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3 CBA rule changes for the benefit of all

Here are some ways to make the game safer, benefiting both players and owners. Jack Bechta

Print This October 30, 2013, 05:30 AM EST

Even though the CBA is redrawn every eight to ten seasons, there are always modifications made year to year that are mutually agreed upon by both owners and players. With player safety as a top priority here are some areas that can be addressed this offseason.

1) 53 man active rosters each week: The inactive roster has to be the most senseless part of the CBA roster rules. Although carried over from the previous CBA it has absolutely no benefit whatsoever. Ask any coach and they will tell you they would love to have those 6 players active each and every week. These inactive players are being paid full salary anyway, practice each week like all the other players, and one is usually a QB.

Having those players available will help coaches increase rotations for tired players, create more depth on special teams and could lead to less injuries. In addition, most teams will dress a third QB who may offer wildcat services, thus, making games more exciting. I have a linebacker that two seasons ago was playing on every down. He was the starting middle LB, and also on kickoff and punt cover. He literally rarely came off the field. I had to call the GM and ask to take him off special teams because I feared he wouldn’t make it through the season as he was also the team’s leading tackler. Had the team had those extra 6 players he most likely wouldn’t have had to play all those downs and increase his chance for injury.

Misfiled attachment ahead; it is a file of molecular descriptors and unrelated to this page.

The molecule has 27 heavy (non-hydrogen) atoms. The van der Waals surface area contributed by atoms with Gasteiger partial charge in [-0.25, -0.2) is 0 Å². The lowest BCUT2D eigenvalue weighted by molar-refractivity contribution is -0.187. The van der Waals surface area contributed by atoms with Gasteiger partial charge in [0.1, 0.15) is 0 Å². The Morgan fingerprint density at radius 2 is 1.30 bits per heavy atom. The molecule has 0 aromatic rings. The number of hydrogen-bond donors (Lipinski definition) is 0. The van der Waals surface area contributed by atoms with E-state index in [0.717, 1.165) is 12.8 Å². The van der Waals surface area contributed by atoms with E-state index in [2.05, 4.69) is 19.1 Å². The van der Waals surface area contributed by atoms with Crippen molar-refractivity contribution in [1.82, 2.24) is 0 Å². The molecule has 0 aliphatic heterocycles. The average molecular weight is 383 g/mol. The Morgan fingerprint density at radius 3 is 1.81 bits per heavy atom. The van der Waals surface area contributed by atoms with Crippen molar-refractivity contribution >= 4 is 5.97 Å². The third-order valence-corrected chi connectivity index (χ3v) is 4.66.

If we want to help player safety this is the easiest way to do it. At minimum we should do this right away for the teams playing on Thursday nights.

2) Overhaul the Injured Reserve list rules: As I mentioned in a previous article, the IR rules need a complete overhaul. Nobody wins when a player is lost for the season on IR when he has a chance to come back before the seasons end. My client TE Tony Moeaki is a prime example this season. He was IR’d for the year with an injury that had him penciled to return about week ten of the regular season. The Chiefs used their short term IR designation on Sanders Commings and placed Tony on permanent IR. The Chiefs also had their other TEs injured forcing them to claim undrafted Sean McGrath off waivers from Seattle, so it’s no secret they could’ve used Moeaki down the stretch. A player busts his ass all year and through camp, gets hurt by no fault of his own, then is told he can’t play the entire season. The owners still have to pay these players so it makes no sense to bury them for the season and take away their right to work.

Injured Reserve rules were made this strict in the past because teams used to hide young players there by having them fake injuries. Times have changed and if a player feels like he can play elsewhere he is not going to fake an injury to be developed for a year. Teams should have the right to designate players for a fixed amount of weeks to their Injured Reserve list. Fans deserve to see the best players play even if it’s just for the last 4 games of the season. Players are so beat up by the midpoint of the season they could use the help with fresh legs coming off IR.

3) Eliminate the 75-player roster cut down: Going into the final pre season game, young players are fighting for their life to make the team. Simultaneously, veterans are ready for a rest during the final week of the last pre season game. As teams get to the back end of camp everybody is important, as is every rep for a young player. Teams have the right to cut players at any time so if they want to purge their roster they are free to do so. On the contrary, some teams may need those young guys to play so they don’t have to play veterans and/or starters against desperate young players who are recklessly going all out.

Furthermore, it would spice up the preseason if the last preseason game were limited to just players with 4 years experience or less. The games can be promoted as a showcase for young QBs and rookies. That’s somewhat what they are anyway, so the league may as well play to that fact and promote the game as a battle of future young stars.

Getting some of these low hanging fruit issues addressed in the near future may even help to make the next CBA negotiation go a little smoother.

Follow me on Twitter: @Jackbechta

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